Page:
The western pillars of the global economy are shaking under a burden of public debt. With no solution in sight in Europe, and US politicians holding each other in gridlock, many investors fear that government defaults are inevitable. Even if we are spared a hard default of the US or a major European country, we may very well have to face the ‘soft default’ of inflation. In fact hedge fund billionaires like John Paulson (who made his fortune betting against the US housing market in 2008) are betting that inflation is an inevitable consequence of the Fed’s quantitative easing and the ECB’s injections into the European banking system.
It seems plausible that in either scenario gold would do well. In fact, merely an increase in a threat of this happening, accompanied by a decrease in the public’s faith in governments, might already boost the price of gold. It is for this reason that Jim Grant has suggested to value gold as “1/n, where ‘n’ is the world’s confidence in paper currencies and the ’bureaucrats’ who manipulate them.” He adds however: “Regrettably, ‘n’ is unknown.”
Nonetheless, there certainly is historic evidence to support the ‘inflation hedge’ argument. It could plausibly be stated for instance that over centuries gold has kept its real value. According to the World Gold Council this ‘constant’ value of gold is reflected in the fact that an ounce of gold was worth a “mid-range outfit of clothing” in the 14th century, in the late 18th century and in the first few years of the 21st century. So gold seems to function as an inflation hedge over generations.
Over shorter periods gold also does quite well. Data since 1919 shows that over a 5- year period, as inflation rises, the real price of gold tends to go up. Interestingly, the same research shows that equities, except for the short run, also offer fairly good inflation protection: when inflation hits, pessimism usually erupts and the equity markets suffer as a result. However, companies produce real things or generate ‘real’ ideas, whose nominal value rises with inflation. Over a 10- year time horizon, equities and gold have tended to be equally valuable as an inflation protector.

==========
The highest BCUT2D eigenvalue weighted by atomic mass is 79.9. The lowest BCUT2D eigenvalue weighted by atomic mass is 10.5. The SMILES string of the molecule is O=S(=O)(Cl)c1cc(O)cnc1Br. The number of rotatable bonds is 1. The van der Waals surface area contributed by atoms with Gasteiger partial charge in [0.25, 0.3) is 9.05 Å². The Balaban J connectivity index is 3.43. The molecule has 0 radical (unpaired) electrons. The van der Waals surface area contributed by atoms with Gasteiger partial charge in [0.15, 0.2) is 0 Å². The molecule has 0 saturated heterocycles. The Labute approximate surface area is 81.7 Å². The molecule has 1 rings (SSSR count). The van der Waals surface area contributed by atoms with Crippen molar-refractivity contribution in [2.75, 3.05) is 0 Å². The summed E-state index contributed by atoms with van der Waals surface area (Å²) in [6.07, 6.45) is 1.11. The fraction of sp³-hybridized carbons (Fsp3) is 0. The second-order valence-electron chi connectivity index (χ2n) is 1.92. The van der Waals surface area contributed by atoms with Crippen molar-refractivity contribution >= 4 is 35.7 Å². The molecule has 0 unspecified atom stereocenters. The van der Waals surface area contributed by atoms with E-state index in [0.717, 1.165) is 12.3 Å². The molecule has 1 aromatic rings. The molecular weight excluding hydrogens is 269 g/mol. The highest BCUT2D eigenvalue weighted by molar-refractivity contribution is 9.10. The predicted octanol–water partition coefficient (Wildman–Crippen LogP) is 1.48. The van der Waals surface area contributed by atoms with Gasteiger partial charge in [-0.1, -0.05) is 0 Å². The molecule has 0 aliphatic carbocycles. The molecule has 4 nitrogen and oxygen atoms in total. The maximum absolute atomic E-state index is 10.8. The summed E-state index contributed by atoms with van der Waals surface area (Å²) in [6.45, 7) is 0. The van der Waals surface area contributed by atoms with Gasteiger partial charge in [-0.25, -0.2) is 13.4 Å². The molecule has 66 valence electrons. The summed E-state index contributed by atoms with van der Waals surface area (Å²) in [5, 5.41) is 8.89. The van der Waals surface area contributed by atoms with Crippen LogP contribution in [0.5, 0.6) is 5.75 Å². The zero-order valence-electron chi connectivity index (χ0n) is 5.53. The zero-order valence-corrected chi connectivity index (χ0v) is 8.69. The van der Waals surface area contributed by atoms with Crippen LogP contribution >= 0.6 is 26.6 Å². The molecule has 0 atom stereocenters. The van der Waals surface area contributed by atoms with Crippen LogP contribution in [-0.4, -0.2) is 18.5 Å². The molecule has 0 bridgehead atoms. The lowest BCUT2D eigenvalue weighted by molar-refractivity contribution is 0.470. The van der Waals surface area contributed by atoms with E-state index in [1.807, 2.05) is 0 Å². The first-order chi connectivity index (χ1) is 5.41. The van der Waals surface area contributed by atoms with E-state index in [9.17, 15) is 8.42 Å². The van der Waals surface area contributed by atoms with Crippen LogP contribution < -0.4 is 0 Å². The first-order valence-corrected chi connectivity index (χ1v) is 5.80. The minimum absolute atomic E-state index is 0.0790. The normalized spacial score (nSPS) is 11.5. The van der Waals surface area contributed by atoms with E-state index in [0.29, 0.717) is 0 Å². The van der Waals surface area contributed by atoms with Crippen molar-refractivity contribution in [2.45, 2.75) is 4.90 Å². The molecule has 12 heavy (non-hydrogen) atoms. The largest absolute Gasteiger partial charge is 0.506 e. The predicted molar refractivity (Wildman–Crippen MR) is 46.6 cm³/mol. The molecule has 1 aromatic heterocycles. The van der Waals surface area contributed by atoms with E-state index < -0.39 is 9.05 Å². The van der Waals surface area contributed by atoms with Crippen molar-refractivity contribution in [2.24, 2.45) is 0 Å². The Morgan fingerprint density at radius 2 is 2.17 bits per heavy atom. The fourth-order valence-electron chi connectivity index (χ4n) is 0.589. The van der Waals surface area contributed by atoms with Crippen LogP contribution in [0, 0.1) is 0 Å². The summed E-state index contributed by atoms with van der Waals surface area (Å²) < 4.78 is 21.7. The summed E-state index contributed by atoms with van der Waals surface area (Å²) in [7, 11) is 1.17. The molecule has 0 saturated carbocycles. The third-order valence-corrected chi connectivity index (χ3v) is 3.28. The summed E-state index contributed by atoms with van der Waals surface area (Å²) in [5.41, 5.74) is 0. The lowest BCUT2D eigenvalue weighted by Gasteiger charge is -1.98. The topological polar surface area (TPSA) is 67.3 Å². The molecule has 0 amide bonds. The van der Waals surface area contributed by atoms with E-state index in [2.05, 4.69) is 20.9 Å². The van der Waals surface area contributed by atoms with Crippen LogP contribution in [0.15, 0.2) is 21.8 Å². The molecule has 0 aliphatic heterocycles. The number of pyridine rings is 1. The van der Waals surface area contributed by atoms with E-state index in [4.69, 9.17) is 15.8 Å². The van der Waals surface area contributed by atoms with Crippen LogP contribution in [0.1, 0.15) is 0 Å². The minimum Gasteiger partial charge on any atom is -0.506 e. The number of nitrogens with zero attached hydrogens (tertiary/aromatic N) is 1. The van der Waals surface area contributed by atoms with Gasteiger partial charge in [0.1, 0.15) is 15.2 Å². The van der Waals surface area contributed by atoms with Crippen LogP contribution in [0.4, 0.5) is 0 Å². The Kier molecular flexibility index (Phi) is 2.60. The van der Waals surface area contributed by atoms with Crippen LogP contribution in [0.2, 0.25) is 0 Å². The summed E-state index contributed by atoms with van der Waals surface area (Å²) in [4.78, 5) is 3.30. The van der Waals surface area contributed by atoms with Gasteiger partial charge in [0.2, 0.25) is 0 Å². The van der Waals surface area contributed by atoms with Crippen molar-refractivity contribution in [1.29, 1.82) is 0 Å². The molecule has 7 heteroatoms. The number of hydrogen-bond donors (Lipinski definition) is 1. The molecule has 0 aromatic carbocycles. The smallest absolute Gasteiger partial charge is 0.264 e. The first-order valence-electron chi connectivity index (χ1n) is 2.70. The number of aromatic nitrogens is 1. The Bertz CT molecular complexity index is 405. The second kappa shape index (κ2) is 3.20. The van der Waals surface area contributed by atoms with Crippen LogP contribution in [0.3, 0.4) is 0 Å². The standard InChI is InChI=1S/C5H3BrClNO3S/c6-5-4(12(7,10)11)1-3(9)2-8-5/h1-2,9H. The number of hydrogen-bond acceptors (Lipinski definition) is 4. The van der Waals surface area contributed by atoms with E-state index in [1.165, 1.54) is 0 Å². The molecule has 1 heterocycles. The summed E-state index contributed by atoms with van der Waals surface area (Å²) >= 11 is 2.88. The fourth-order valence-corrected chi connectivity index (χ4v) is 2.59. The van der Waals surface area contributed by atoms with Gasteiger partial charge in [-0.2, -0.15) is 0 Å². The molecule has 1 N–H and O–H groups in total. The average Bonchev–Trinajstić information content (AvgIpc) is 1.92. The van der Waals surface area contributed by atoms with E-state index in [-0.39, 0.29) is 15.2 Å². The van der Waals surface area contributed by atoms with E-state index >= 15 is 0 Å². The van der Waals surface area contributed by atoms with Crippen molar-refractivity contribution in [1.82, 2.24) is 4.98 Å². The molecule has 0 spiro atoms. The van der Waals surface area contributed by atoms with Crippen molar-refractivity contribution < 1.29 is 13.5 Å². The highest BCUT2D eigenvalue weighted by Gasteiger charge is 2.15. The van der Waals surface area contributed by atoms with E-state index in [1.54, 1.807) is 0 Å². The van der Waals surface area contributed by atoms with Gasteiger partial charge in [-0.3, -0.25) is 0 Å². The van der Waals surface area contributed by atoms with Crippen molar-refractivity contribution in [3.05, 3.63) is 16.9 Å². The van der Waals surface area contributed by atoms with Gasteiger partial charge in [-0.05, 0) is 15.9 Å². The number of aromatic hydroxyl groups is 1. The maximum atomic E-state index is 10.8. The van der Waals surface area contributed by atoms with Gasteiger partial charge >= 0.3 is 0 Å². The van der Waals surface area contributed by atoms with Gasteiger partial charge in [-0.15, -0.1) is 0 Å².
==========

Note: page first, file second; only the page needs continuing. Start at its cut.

Where gold does not always hold up so well is over ‘medium term’ horizons, as illustrated by the following example from Larry Swedroe’s blog: “In January 1980 the price of an ounce of gold hit a high of $850. By the end of the year it had fallen to $590, a drop of more than 30 percent. By March 1982 it reached just $316, a fall of 63 percent. In March 2002, gold traded at $293, below where it was 20 years earlier. The U.S. inflation rate this 22-year period was 3.9 percent.[ref]Which is similar to the Dutch inflation rate since 1969 by the way.[/ref]A gold investor who was unlucky enough to have bought at that $850 peak not only would have seen the investment fall by 65 percent in nominal terms by the spring of 2002, but would have experienced a real loss in purchasing power of about 85 percent. Given this terrible performance over more than 20 years, it is hard to consider gold a good hedge against inflation.” The same argument could be made about equities of course, but here again the difference is that equities have real intrinsic returns (real people generating real profits that flow through as dividends to real investors), whereas gold does not.
In conclusion, gold has shown to possess inflation protection characteristics, but mostly over the short and very very long term. The short term (as in less than two years) may be relevant to traders, but it should not be to investors. The very very long term, as in centuries, seems too far a horizon, even for us at Triple Partners.